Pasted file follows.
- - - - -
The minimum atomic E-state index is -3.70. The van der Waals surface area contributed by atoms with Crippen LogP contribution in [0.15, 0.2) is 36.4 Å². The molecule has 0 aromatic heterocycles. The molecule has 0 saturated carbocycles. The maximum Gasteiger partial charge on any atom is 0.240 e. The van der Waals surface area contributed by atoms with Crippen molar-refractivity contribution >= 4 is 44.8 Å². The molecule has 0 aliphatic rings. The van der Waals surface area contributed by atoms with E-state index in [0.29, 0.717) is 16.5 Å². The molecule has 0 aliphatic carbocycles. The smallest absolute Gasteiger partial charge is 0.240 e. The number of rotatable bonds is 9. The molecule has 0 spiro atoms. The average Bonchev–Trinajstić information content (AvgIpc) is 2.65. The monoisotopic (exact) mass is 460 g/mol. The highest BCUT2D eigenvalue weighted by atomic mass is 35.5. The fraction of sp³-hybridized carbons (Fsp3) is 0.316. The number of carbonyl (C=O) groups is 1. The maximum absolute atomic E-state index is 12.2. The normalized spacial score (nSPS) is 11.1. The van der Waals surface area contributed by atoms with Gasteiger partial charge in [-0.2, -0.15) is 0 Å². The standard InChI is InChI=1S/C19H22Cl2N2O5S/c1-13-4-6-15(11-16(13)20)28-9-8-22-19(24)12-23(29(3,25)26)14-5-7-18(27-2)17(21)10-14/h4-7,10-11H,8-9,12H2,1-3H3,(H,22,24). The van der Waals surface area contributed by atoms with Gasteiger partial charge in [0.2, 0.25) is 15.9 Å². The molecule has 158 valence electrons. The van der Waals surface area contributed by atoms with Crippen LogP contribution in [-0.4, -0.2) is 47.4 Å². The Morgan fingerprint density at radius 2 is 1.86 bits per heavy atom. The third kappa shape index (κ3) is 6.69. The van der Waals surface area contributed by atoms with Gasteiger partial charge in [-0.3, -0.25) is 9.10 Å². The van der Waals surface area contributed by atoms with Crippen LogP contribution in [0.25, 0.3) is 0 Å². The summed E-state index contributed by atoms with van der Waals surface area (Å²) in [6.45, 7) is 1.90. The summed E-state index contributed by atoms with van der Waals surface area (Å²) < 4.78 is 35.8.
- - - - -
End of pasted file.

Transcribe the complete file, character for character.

The minimum atomic E-state index is -3.70. The van der Waals surface area contributed by atoms with Crippen LogP contribution in [0.15, 0.2) is 36.4 Å². The molecule has 0 aromatic heterocycles. The molecule has 0 saturated carbocycles. The maximum Gasteiger partial charge on any atom is 0.240 e. The van der Waals surface area contributed by atoms with Crippen molar-refractivity contribution >= 4 is 44.8 Å². The molecule has 0 aliphatic rings. The van der Waals surface area contributed by atoms with E-state index in [0.29, 0.717) is 16.5 Å². The molecule has 0 aliphatic carbocycles. The smallest absolute Gasteiger partial charge is 0.240 e. The number of rotatable bonds is 9. The molecule has 0 spiro atoms. The average Bonchev–Trinajstić information content (AvgIpc) is 2.65. The monoisotopic (exact) mass is 460 g/mol. The highest BCUT2D eigenvalue weighted by atomic mass is 35.5. The fraction of sp³-hybridized carbons (Fsp3) is 0.316. The number of carbonyl (C=O) groups is 1. The maximum absolute atomic E-state index is 12.2. The normalized spacial score (nSPS) is 11.1. The van der Waals surface area contributed by atoms with Gasteiger partial charge in [-0.2, -0.15) is 0 Å². The standard InChI is InChI=1S/C19H22Cl2N2O5S/c1-13-4-6-15(11-16(13)20)28-9-8-22-19(24)12-23(29(3,25)26)14-5-7-18(27-2)17(21)10-14/h4-7,10-11H,8-9,12H2,1-3H3,(H,22,24). The van der Waals surface area contributed by atoms with Gasteiger partial charge in [0.2, 0.25) is 15.9 Å². The molecule has 158 valence electrons. The van der Waals surface area contributed by atoms with Crippen LogP contribution in [-0.4, -0.2) is 47.4 Å². The Morgan fingerprint density at radius 2 is 1.86 bits per heavy atom. The third kappa shape index (κ3) is 6.69. The van der Waals surface area contributed by atoms with Gasteiger partial charge in [-0.3, -0.25) is 9.10 Å². The van der Waals surface area contributed by atoms with Crippen LogP contribution in [0.25, 0.3) is 0 Å². The summed E-state index contributed by atoms with van der Waals surface area (Å²) in [6.45, 7) is 1.90. The summed E-state index contributed by atoms with van der Waals surface area (Å²) < 4.78 is 35.8.